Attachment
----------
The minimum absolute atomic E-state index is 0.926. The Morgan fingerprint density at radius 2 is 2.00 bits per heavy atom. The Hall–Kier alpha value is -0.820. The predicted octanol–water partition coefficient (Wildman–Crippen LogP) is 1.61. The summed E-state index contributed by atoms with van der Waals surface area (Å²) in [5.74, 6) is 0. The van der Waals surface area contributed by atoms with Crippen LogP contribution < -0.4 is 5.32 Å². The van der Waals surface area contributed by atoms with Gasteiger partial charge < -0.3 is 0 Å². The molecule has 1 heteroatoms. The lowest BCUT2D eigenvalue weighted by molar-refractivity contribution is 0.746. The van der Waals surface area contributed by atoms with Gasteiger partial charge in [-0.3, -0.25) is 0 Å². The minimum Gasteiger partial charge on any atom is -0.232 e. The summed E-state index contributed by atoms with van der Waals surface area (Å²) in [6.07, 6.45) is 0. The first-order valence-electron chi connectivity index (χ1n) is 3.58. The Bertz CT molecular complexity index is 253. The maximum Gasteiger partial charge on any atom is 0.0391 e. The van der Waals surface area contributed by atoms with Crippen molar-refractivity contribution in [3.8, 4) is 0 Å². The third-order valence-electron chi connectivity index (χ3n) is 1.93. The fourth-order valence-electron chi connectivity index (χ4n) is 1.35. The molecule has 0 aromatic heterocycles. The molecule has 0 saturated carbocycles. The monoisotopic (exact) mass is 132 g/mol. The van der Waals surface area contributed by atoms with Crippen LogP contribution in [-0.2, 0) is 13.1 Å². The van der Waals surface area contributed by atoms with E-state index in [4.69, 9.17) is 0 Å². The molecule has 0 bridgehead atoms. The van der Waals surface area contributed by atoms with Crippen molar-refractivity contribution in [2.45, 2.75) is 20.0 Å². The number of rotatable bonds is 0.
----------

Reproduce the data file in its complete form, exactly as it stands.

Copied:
The minimum absolute atomic E-state index is 0.926. The Morgan fingerprint density at radius 2 is 2.00 bits per heavy atom. The Hall–Kier alpha value is -0.820. The predicted octanol–water partition coefficient (Wildman–Crippen LogP) is 1.61. The summed E-state index contributed by atoms with van der Waals surface area (Å²) in [5.74, 6) is 0. The van der Waals surface area contributed by atoms with Crippen LogP contribution < -0.4 is 5.32 Å². The van der Waals surface area contributed by atoms with Gasteiger partial charge < -0.3 is 0 Å². The molecule has 1 heteroatoms. The lowest BCUT2D eigenvalue weighted by molar-refractivity contribution is 0.746. The van der Waals surface area contributed by atoms with Gasteiger partial charge in [-0.3, -0.25) is 0 Å². The minimum Gasteiger partial charge on any atom is -0.232 e. The summed E-state index contributed by atoms with van der Waals surface area (Å²) in [6.07, 6.45) is 0. The first-order valence-electron chi connectivity index (χ1n) is 3.58. The Bertz CT molecular complexity index is 253. The maximum Gasteiger partial charge on any atom is 0.0391 e. The van der Waals surface area contributed by atoms with Crippen molar-refractivity contribution in [3.8, 4) is 0 Å². The third-order valence-electron chi connectivity index (χ3n) is 1.93. The fourth-order valence-electron chi connectivity index (χ4n) is 1.35. The molecule has 0 aromatic heterocycles. The molecule has 0 saturated carbocycles. The monoisotopic (exact) mass is 132 g/mol. The van der Waals surface area contributed by atoms with Crippen LogP contribution in [-0.2, 0) is 13.1 Å². The van der Waals surface area contributed by atoms with E-state index in [4.69, 9.17) is 0 Å². The molecule has 0 bridgehead atoms. The van der Waals surface area contributed by atoms with Crippen molar-refractivity contribution in [2.45, 2.75) is 20.0 Å². The number of rotatable bonds is 0.